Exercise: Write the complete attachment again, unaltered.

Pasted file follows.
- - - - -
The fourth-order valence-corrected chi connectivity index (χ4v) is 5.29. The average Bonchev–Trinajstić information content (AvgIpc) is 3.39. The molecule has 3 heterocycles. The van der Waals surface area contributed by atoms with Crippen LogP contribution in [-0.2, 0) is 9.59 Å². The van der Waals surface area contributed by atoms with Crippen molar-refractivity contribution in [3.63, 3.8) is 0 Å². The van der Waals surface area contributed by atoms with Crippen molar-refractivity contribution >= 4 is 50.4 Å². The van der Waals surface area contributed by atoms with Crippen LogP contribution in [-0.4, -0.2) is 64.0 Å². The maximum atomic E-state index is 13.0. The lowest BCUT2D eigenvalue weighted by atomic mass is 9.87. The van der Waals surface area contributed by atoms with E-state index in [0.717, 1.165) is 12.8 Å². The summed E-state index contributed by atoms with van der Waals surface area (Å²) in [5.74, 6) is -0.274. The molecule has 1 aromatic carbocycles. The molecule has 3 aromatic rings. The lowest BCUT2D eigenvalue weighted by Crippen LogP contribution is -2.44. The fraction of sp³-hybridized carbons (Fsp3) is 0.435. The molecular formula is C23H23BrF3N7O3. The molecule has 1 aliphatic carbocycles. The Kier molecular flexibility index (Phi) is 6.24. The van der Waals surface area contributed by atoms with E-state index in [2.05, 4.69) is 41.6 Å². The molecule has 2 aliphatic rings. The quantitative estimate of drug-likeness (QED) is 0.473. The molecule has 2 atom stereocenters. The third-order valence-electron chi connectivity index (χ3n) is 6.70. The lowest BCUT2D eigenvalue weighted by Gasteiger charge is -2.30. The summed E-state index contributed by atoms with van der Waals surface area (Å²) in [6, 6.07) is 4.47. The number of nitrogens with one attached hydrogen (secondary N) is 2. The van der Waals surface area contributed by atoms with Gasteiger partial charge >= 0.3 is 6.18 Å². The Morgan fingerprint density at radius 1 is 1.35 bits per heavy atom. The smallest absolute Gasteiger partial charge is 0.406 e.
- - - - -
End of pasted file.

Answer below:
The fourth-order valence-corrected chi connectivity index (χ4v) is 5.29. The average Bonchev–Trinajstić information content (AvgIpc) is 3.39. The molecule has 3 heterocycles. The van der Waals surface area contributed by atoms with Crippen LogP contribution in [-0.2, 0) is 9.59 Å². The van der Waals surface area contributed by atoms with Crippen molar-refractivity contribution in [3.63, 3.8) is 0 Å². The van der Waals surface area contributed by atoms with Crippen molar-refractivity contribution >= 4 is 50.4 Å². The van der Waals surface area contributed by atoms with Crippen LogP contribution in [-0.4, -0.2) is 64.0 Å². The maximum atomic E-state index is 13.0. The lowest BCUT2D eigenvalue weighted by atomic mass is 9.87. The van der Waals surface area contributed by atoms with E-state index in [0.717, 1.165) is 12.8 Å². The summed E-state index contributed by atoms with van der Waals surface area (Å²) in [5.74, 6) is -0.274. The molecule has 1 aromatic carbocycles. The molecule has 3 aromatic rings. The lowest BCUT2D eigenvalue weighted by Crippen LogP contribution is -2.44. The fraction of sp³-hybridized carbons (Fsp3) is 0.435. The molecular formula is C23H23BrF3N7O3. The molecule has 1 aliphatic carbocycles. The Kier molecular flexibility index (Phi) is 6.24. The van der Waals surface area contributed by atoms with E-state index in [2.05, 4.69) is 41.6 Å². The molecule has 2 aliphatic rings. The quantitative estimate of drug-likeness (QED) is 0.473. The molecule has 2 atom stereocenters. The third-order valence-electron chi connectivity index (χ3n) is 6.70. The lowest BCUT2D eigenvalue weighted by Gasteiger charge is -2.30. The summed E-state index contributed by atoms with van der Waals surface area (Å²) in [6, 6.07) is 4.47. The number of nitrogens with one attached hydrogen (secondary N) is 2. The van der Waals surface area contributed by atoms with Gasteiger partial charge >= 0.3 is 6.18 Å². The Morgan fingerprint density at radius 1 is 1.35 bits per heavy atom. The smallest absolute Gasteiger partial charge is 0.406 e.